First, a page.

Two types of cells are active in the brain: nerve cells and glial cells. The latter have long been regarded primarily as supportive cells, but it is increasingly recognized that they play an active role in the communication between neurons in the brain. What is more, according to current research, glial cells are also involved in the development of neurodegenerative diseases. A research team led by Professor Benedikt Berninger of the Institute of Physiological Chemistry at the Mainz University Medical Center has now produced new findings that may also help identifying what goes awry with glia in neurodegeneration. They studied how glial cells develop in the brain from neural precursor cells. The researchers discovered that differentiation involves three stages and that three proteins in the cell nucleus, so-called transcription factors, play a key role in organizing glia-specific transcription of the genes in the cell nucleus. The new findings have recently been published in Cell Stem Cell.
Glial cells are classified into three basic types: astrocytes and oligodendrocytes, both of which are so-called macroglia, and microglia. Astrocytes are the most common type and make up roughly 80 percent of the total number of glial cells. They are generated from cells known as radial glia or neural precursor cells. As Professor Benedikt Berninger and his team have now discovered using RNA sequencing, which is a method of profiling all genes in a cell that are undergoing transcription at a particular point in time, the differentiation process involves three stages. In the first stage, astroglial precursor cells are formed and then multiply by means of cell division. In the second stage, these astroglial precursor cells develop into young, immature astrocytes, which no longer divide. The third and final stage serves to enable the astrocytes to fully mature and become fully functional.
"Our study shows that the process of astrocyte formation is dynamic and that different genes are active in each of the different phases of the formation of the astroglial cells. These genes are regulated by transcription factors specific to each stage," explained Berninger. Specifically, the research team was able to show that the transcription factors NFIA and ATF3 are important in initiating the differentiation of early astrocytes from their astroglial progenitors. When it comes to the transition from early astrocytes to fully differentiated astrocytes, the crucial agent is the transcription factor Runx2.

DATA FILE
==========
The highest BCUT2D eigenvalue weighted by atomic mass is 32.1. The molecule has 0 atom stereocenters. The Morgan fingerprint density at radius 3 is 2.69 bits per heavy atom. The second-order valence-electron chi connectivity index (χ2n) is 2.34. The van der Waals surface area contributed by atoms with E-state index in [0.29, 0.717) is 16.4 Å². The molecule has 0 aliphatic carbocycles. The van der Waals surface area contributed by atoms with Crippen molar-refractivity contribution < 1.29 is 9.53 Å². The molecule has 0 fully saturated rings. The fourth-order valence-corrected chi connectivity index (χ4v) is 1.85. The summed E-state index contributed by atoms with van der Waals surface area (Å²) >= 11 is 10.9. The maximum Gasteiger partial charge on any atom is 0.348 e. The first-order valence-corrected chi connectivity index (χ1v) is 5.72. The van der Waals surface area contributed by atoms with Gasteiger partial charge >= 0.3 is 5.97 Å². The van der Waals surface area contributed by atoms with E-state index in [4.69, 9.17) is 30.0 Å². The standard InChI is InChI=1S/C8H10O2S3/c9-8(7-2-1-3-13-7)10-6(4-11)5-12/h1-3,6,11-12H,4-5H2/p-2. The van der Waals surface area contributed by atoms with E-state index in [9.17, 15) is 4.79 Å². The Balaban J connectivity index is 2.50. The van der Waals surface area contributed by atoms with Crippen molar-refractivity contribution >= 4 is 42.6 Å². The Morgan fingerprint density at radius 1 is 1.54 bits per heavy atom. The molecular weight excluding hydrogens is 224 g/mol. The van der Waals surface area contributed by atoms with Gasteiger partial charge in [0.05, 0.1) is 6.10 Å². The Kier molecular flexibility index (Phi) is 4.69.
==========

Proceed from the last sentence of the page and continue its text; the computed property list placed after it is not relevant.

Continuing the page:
As previous studies have demonstrated, malfunctioning of the gene expression in astrocytes can cause these to become toxic to nerve cells. As a consequence, nerve cells die, which is a characteristic symptom of neurodegenerative diseases. "As we have now a better understanding of the processes involved in the formation of astrocytes, we can find out what goes wrong when these cells depart from their normal program and begin to progress down this toxic pathway," said molecular geneticist Dr. Neha Tiwari, a member of Berninger's team. "We suspect that the transcription factor Runx2 might have a significant function in preventing astrocytes from becoming reactive. Reactivity of astrocytes does not automatically mean that they become toxic, but it is a precondition," concluded Berninger. "It may be possible in a future project to explore how Runx2 can be manipulated to prevent astrocytes becoming neurotoxic and thus causing the death of nerve cells."